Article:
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Bible Commentaries

James Gray's Concise Bible Commentary
Hebrews 1

 

 

Other Authors
Verses 1-18

CHRIST AND THE ANGELS

While in these chapters, the comparison is chiefly between Christ and the angels, yet they open with an important contrast between him and the prophets (1:1-3), in which His superiority is seen in seven particulars:

1. He is God’s Son.

2. He is Heir of all things.

3. He made the worlds.

4. He is the Express Image of God.

5. He Himself purged our sins.

6. He upholds all things.

7. He is seated at the right hand of God.

The “express image” of God is equivalent to “God.” Our comment on Colossians 1:15 will aid here, or compare this same epistle 10:1, where “image” is used for the very substance of that which is referred to, though in the Greek it is not so strong a word as that in the lesson.

Christ however is superior to the angels in five particulars: (1) they have the name of angels, He the Name of Son (Hebrews 1:4-5); (2) they are worshippers, He is the Worshipped (Hebrews 1:6 RV); (3) they are creatures, He the Creator (Hebrews 1:7-12); (4) they are the ministers of salvation, He is its Author (Hebrews 1:13-14); and (5) they are subjects in the age to come, He is its Ruler (Hebrews 2:5-9).

The amplification of the last thought is majestic, bringing out the four steps in the work of the Redeemer from His incarnation until His ultimate triumph over every foe. For a little while was he lower than the angels, i.e., during His earthly humiliation; now He is crowned with glory and honor; during the millenium will He be set over the works of God’s hands, and finally in the age that follows will all things be put under His feet (Hebrews 2:6-9). For all this His suffering was necessary, not for His own sake but our sake (Hebrews 2:10). We have become sons of God through faith in Him, in which sense He that sanctifieth and we who are sanctified “are all of one,” i.e., our origin is from God. This explains the verses that follow to the end of the chapter.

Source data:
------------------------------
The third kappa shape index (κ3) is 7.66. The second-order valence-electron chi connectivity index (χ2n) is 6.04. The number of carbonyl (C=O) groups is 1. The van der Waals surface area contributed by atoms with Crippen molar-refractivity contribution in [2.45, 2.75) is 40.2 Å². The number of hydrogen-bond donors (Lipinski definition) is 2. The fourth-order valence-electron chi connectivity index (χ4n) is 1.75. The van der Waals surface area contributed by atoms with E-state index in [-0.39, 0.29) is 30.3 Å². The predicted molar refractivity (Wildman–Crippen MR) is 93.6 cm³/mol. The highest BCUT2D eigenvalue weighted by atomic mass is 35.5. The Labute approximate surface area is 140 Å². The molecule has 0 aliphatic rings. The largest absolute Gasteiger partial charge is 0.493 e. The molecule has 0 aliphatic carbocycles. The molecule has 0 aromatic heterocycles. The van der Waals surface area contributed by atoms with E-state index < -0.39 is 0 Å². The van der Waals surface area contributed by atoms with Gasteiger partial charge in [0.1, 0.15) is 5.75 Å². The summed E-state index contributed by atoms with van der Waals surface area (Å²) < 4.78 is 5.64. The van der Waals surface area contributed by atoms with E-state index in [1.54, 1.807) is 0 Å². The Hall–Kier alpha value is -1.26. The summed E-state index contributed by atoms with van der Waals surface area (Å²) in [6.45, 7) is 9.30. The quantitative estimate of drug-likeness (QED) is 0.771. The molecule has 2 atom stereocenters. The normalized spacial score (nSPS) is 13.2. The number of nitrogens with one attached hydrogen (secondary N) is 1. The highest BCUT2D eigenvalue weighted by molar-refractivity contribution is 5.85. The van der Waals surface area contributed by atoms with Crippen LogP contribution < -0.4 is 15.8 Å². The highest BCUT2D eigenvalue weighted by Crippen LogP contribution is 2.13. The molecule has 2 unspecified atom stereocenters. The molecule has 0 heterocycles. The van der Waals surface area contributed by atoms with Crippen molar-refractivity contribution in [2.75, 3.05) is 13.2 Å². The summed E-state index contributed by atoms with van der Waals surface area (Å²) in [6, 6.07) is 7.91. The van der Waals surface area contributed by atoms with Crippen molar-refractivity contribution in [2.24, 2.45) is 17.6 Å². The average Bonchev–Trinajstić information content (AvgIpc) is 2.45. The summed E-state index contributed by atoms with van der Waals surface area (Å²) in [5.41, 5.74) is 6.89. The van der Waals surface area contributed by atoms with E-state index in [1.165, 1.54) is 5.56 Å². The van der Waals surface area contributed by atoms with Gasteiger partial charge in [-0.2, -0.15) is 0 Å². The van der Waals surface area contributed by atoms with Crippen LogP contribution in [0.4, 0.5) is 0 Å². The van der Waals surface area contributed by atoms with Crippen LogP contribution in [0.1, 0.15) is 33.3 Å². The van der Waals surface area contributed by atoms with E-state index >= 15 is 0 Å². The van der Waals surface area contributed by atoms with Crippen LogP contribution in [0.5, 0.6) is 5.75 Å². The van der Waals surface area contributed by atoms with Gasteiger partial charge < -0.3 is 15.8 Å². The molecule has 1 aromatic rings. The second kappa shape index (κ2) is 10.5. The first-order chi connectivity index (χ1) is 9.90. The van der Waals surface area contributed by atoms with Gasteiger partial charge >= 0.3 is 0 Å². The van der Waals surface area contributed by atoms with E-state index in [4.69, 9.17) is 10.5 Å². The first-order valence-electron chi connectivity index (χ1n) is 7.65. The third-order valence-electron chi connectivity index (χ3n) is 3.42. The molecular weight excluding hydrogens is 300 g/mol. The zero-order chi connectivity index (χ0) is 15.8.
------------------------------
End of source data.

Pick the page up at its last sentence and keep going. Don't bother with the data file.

In this lesson we meet with the digressions spoken of, one occurring in the middle of the argument (Hebrews 2:1-4), and another at its close (Hebrews 2:9-18). The first is warning, the second comfort. If the earlier dispensation, that of Judaism, punished every transgression and disobedience, how shall we escape if we neglect this greater light, the heavenly origin of which was demonstrated by witnesses confirming and being themselves confirmed? On the other hand, think of your privileges! Your exaltation to the position of brethren, and your claim upon the Lord of glory as your true High priest, faithful, merciful, capable and sympathetic.

QUESTIONS

1. Name the seven particulars in which Christ is superior to the prophets.

2. What is the equivalent of the words, “Express Image of God”?

3. Name the five particulars in which Christ is superior to the angels.

4. Bring out the four steps in the work of the Redeemer.

5. What is the meaning of the phrase “All of one”?

6. What two “digressions” are found in this lesson?

 


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Bibliography Information
Gray, James. "Commentary on Hebrews 1:4". The James Gray's Concise Bible Commentary. https://www.studylight.org/commentaries/jgc/hebrews-1.html. 1897-1910.

Lectionary Calendar
Wednesday, December 11th, 2019
the Second Week of Advent
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